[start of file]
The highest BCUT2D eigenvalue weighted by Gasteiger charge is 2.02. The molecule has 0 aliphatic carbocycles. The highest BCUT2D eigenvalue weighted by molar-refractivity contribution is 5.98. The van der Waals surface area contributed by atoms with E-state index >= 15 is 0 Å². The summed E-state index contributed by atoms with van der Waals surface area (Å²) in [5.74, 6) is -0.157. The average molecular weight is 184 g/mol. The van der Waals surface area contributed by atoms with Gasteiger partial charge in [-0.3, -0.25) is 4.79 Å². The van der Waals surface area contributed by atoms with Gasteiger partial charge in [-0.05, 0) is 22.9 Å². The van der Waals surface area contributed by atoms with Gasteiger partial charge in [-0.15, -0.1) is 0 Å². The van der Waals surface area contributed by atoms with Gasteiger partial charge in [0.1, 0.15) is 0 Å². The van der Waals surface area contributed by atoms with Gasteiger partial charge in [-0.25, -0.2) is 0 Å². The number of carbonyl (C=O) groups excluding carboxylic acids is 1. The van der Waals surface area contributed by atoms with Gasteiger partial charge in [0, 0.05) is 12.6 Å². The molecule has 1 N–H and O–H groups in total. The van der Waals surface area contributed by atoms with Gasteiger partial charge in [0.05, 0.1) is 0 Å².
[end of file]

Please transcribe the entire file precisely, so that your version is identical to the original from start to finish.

The highest BCUT2D eigenvalue weighted by Gasteiger charge is 2.02. The molecule has 0 aliphatic carbocycles. The highest BCUT2D eigenvalue weighted by molar-refractivity contribution is 5.98. The van der Waals surface area contributed by atoms with E-state index >= 15 is 0 Å². The summed E-state index contributed by atoms with van der Waals surface area (Å²) in [5.74, 6) is -0.157. The average molecular weight is 184 g/mol. The van der Waals surface area contributed by atoms with Gasteiger partial charge in [-0.3, -0.25) is 4.79 Å². The van der Waals surface area contributed by atoms with Gasteiger partial charge in [-0.05, 0) is 22.9 Å². The van der Waals surface area contributed by atoms with Gasteiger partial charge in [-0.15, -0.1) is 0 Å². The van der Waals surface area contributed by atoms with Gasteiger partial charge in [0.1, 0.15) is 0 Å². The van der Waals surface area contributed by atoms with Gasteiger partial charge in [-0.25, -0.2) is 0 Å². The number of carbonyl (C=O) groups excluding carboxylic acids is 1. The van der Waals surface area contributed by atoms with Gasteiger partial charge in [0, 0.05) is 12.6 Å². The molecule has 1 N–H and O–H groups in total. The van der Waals surface area contributed by atoms with Gasteiger partial charge in [0.05, 0.1) is 0 Å².